US Relief Startup Goes Well in Somalia
Forces' peaceful arrival feeds optimism. MISSION TO SOMALIA
AS the trickle of United States troops into Somalia increases to a steady flow, Department of Defense officials say that they believe Operation Restore Hope will continue as peacefully as it has begun.
They expect no more trouble at key locations inside the country than there was in the initial Mogadishu landing. At press time, gunmen in Somalia's capital had apparently heeded warnings from local warlords to leave camouflage-clad marines alone. Forces arriving later in the week are set to move on to the central city of Baidoa, and eventually to forward bases in the towns of Hoddur, Belet Uen, and Gailalassi.
"I'm confident that when we go into these forward airfields we're going to find the same situation as we did in Mogadishu," said Rear Adm. Michael Cramer, head of intelligence for the Joint Chiefs of Staff.
Inter-clan clashes in Baidoa died down before the arrival of US troops, Admiral Cramer said, though he admitted some fighting between rival groups was continuing in the seaport of Kismayo. The Joint Chiefs estimate that, overall, there are from 12,000 to 28,000 local fighters in Somalia. Their weapons range from small arms to mortars and 105-mm artillery pieces, Cramer said.
The Somali relief effort was set to become a 24-hour-a-day operation only days after the first troops edged past a pack of reporters and photographers to set up security perimeters at the Mogadishu airport, port, and US embassy compound. The bulk of the Operation Restore Hope force will be arriving over the next several weeks: Marines from Camp Pendleton in southern California and Army light infantry from Fort Drum, New York.
It is already becoming apparent that some of those troops might not be returning to their US bases as soon as they hope. US officials are already discussing what specialized units might stay even after the bulk of American combat power leaves and United Nations forces take over. "We will continue to look at what kinds of combat service support we will leave behind with the UN," said Marine Lt. Gen. Martin Brandtner, director of operations for the Joint Chiefs.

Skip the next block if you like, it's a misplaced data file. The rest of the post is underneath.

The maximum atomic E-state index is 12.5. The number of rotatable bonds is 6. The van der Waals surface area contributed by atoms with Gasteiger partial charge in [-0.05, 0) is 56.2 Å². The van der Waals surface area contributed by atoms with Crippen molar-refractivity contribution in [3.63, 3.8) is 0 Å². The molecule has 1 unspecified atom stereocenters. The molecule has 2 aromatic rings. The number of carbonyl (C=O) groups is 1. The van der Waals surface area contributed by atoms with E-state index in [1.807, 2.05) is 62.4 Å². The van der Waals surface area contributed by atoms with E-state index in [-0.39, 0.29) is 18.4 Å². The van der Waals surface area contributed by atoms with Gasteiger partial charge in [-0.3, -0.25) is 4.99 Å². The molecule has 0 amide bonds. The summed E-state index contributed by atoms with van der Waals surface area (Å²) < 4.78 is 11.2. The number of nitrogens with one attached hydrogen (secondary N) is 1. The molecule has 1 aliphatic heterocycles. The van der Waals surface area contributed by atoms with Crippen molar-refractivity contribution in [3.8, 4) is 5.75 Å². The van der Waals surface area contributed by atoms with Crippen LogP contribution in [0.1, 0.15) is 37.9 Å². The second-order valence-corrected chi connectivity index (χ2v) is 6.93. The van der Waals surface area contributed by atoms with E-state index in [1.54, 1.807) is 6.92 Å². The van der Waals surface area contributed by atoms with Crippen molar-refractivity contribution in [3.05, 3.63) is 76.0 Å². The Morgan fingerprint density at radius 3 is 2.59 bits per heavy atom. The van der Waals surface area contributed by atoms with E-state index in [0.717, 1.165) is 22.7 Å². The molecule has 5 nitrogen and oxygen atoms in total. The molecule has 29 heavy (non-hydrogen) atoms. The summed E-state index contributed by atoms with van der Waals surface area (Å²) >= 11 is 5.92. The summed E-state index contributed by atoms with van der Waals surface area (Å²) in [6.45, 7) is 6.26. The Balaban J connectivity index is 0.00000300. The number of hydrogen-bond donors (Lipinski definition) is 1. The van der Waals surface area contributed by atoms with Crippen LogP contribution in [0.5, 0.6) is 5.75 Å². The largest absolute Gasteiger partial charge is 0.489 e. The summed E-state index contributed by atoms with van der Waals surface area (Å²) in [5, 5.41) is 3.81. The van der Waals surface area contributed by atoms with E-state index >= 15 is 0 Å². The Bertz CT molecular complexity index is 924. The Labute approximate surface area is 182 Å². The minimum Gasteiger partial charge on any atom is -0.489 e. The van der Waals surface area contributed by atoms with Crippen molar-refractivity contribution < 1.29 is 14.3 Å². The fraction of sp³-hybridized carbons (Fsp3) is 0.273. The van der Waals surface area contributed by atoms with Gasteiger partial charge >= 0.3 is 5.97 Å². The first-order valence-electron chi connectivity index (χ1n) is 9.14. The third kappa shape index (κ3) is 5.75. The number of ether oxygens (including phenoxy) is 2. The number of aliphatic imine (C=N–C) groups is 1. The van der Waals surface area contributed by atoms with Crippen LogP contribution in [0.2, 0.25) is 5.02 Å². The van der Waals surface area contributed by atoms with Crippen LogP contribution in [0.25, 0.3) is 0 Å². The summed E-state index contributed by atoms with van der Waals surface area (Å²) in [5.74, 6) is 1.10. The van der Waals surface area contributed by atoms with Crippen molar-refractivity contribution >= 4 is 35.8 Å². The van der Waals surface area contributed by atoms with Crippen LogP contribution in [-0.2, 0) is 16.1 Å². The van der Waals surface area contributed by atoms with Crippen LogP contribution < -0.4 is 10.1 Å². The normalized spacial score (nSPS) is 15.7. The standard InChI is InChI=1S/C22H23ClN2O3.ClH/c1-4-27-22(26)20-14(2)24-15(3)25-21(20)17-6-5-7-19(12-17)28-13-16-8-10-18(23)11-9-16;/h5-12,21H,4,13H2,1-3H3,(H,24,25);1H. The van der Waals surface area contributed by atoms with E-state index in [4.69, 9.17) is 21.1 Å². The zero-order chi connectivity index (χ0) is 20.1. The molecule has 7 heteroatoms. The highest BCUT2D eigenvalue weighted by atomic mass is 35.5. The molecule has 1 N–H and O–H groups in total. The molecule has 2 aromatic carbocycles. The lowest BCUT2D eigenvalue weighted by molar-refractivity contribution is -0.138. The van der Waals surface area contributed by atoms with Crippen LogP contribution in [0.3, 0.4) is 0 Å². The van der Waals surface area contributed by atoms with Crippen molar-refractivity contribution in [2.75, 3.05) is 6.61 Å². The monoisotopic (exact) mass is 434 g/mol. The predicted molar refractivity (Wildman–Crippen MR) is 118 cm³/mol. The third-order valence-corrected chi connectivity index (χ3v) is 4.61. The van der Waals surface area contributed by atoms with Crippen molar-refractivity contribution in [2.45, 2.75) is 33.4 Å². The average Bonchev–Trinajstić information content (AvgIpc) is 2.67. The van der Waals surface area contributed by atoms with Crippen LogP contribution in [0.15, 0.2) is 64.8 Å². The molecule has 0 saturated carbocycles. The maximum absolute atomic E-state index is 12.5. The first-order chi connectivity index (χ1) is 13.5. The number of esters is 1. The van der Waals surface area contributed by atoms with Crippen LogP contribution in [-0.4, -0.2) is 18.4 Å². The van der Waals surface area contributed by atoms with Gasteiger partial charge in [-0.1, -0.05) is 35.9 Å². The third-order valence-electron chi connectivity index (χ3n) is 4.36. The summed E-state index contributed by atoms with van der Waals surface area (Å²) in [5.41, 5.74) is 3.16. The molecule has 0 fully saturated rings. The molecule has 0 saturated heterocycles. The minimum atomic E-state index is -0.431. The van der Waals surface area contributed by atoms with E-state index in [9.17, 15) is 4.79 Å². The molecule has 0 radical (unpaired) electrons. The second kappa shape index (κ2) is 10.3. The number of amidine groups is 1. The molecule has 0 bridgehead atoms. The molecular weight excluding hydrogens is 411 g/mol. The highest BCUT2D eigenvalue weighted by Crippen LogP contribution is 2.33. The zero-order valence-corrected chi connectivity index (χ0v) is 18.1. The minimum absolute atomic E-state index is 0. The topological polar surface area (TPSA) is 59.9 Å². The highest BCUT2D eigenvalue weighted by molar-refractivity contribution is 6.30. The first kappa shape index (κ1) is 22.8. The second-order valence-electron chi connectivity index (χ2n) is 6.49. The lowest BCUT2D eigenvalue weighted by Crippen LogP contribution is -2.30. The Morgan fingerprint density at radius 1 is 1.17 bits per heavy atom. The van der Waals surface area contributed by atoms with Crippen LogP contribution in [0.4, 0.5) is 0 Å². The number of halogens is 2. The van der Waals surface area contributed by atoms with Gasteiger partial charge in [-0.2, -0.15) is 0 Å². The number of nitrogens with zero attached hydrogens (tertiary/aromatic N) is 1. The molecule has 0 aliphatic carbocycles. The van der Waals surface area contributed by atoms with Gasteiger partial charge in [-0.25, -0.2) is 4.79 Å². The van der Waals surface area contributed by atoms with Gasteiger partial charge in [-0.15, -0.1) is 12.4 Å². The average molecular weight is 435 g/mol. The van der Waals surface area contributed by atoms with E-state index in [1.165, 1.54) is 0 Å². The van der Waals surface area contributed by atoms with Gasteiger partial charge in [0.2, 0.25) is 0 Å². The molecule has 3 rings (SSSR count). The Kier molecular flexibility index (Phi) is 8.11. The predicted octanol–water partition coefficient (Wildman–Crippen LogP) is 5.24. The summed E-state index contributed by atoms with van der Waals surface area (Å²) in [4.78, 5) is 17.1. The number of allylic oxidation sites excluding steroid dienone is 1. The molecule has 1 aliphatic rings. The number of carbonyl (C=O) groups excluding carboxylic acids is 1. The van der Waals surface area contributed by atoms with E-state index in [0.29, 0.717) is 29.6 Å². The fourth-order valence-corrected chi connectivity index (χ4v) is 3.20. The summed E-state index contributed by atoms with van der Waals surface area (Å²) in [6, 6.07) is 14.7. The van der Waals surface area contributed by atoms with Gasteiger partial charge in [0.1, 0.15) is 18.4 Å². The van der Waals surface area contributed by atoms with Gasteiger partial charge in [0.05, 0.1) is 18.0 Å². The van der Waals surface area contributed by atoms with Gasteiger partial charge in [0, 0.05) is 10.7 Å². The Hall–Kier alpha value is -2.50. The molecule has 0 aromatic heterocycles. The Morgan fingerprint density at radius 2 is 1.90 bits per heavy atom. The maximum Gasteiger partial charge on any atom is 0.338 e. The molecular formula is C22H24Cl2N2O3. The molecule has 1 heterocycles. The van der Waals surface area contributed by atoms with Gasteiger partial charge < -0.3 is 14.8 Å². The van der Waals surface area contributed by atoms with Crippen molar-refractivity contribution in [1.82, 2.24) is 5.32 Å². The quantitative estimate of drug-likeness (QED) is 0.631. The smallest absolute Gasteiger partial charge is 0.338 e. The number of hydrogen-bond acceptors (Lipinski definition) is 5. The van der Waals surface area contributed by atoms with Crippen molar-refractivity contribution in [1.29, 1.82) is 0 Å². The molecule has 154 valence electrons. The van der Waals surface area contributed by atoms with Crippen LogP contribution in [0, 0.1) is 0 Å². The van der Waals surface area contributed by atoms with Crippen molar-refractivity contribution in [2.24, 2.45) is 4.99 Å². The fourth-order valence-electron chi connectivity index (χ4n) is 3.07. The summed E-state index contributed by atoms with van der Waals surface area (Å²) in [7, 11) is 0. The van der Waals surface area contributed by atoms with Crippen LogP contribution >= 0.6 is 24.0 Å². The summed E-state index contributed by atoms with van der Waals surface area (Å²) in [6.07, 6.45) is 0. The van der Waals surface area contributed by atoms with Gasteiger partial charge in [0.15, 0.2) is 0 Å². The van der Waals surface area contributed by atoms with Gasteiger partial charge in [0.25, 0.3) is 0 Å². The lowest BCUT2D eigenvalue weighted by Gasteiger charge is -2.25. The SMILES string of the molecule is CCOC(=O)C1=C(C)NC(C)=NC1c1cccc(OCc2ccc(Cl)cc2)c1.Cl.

The Pentagon was obviously pleased with the initial phases of Operation Restore Hope, which went smoothly enough so that the most contested issue at their initial press briefing was the question of when television crews in Somalia had been told to turn off their camera lights at the beach arrival points.
Officials continually referred to the Somali effort as "positive," and didn't hide the fact that they wanted to make it as easy as possible for the news media to cover an event that portrays them in a good light. With the military budget crumbling, a little favorable publicity can only help. "The whole question of the role of the US military in the postwar era is now up for consideration," points out David Smock, a senior program office at the US Institute of Peace who is working on a book about foreign intervention in Africa.
Officially, the Pentagon has embraced nontraditional work such as relief operations and providing aid in the fight against illegal drugs. But that does not mean that taking on new roles is not controversial within the ranks.
The current issue of the Army War College's journal Parameters contains an article that argues the US military might become incompetent at fighting because of too much time spent on civil affairs.
Written by Air Force Lt. Col. Charles Dunlap Jr., the essaypurports to be the memoirs of an officer about to be executed for opposing a US military coup in 2012. Increased involvement in police activities, humanitarian relief, and environmental clean-up led unscrupulous leaders to decide the armed forces should be the government, not just defend it, Lieutenant-Colonel Dunlap writes. "We made a terrible mistake when we allowed the armed forces to be diverted from their original purpose," says the doomed o fficer of the future.